Inhibitory effects of sodium salicylate and acetylsalicylic acid on UVB-induced mouse skin carcinogenesis

Warner B. Bair, Nancy Hart, Janine Einspahr, Guangming Liu, Zigang Dong, David Alberts, G. Tim Bowden

Research output: Contribution to journalArticlepeer-review

50 Scopus citations


We conducted an in vivo carcinogenesis experiment to determine the efficacy of topical aspirin and sodium salicylate (NAS) in preventing UVB-induced nonmelanoma skin cancer. Hairless SKH-1 mice were randomly divided into eight treatment groups. They were treated topically with either 40 or 10 μmol aspirin or NAS three times weekly before 9 kJ/m2 UVB irradiation. The experiment was carried out over 25 weeks. Both dose levels of NAS significantly inhibited (P < 0.05) the rate of tumor formation when compared with vehicle control. The 40 μmol dose of aspirin significantly inhibited the rate of tumor formation (P < 0.05), whereas the 10 μmol dose had no inhibitory effect when compared with the vehicle control. To investigate the mechanism of this inhibition, we studied UVB-induced thymine dimer formation in the epidermis of the mouse skin. We found that NAS inhibited UVB-induced thymine dimer formation (P = 0.0001), whereas aspirin did not. Therefore, we conclude that NAS prevents UVB-induced tumor growth and formation through a sunscreen effect; whereas, the moderate inhibition of aspirin may be because of a molecular event, such as the inhibition of various UVB signaling pathways.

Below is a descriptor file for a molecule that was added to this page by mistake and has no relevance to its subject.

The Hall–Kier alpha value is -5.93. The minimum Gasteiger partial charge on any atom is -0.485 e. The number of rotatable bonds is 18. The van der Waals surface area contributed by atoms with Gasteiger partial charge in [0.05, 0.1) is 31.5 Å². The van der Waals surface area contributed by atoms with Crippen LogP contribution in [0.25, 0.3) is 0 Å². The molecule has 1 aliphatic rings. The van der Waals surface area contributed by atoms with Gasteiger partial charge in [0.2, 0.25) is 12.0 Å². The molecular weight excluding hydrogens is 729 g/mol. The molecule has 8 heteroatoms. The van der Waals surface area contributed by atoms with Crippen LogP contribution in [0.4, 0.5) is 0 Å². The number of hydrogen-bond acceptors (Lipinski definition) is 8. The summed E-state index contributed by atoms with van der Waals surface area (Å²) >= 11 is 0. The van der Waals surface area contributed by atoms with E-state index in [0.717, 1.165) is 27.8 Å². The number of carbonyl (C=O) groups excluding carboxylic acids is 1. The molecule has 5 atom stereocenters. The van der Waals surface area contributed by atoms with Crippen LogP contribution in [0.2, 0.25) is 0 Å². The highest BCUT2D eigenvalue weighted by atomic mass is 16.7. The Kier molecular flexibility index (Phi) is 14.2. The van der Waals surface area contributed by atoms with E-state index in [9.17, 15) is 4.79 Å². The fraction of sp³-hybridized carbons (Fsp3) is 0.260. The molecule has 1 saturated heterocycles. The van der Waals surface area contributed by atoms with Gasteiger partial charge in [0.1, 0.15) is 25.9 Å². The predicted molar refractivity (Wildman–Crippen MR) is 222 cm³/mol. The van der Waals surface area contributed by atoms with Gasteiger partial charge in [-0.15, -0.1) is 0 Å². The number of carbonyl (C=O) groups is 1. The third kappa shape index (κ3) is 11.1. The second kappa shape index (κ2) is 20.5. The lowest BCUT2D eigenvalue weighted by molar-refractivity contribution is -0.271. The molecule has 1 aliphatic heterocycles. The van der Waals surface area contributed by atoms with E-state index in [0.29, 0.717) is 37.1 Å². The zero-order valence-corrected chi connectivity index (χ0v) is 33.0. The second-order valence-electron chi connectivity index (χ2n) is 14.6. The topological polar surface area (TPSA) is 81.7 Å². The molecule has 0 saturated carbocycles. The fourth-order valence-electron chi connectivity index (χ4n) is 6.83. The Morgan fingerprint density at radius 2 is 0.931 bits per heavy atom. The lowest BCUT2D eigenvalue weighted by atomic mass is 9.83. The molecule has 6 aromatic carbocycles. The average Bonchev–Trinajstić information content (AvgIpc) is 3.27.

Original languageEnglish (US)
Pages (from-to)1645-1652
Number of pages8
JournalCancer Epidemiology Biomarkers and Prevention
Issue number12
StatePublished - Dec 1 2002


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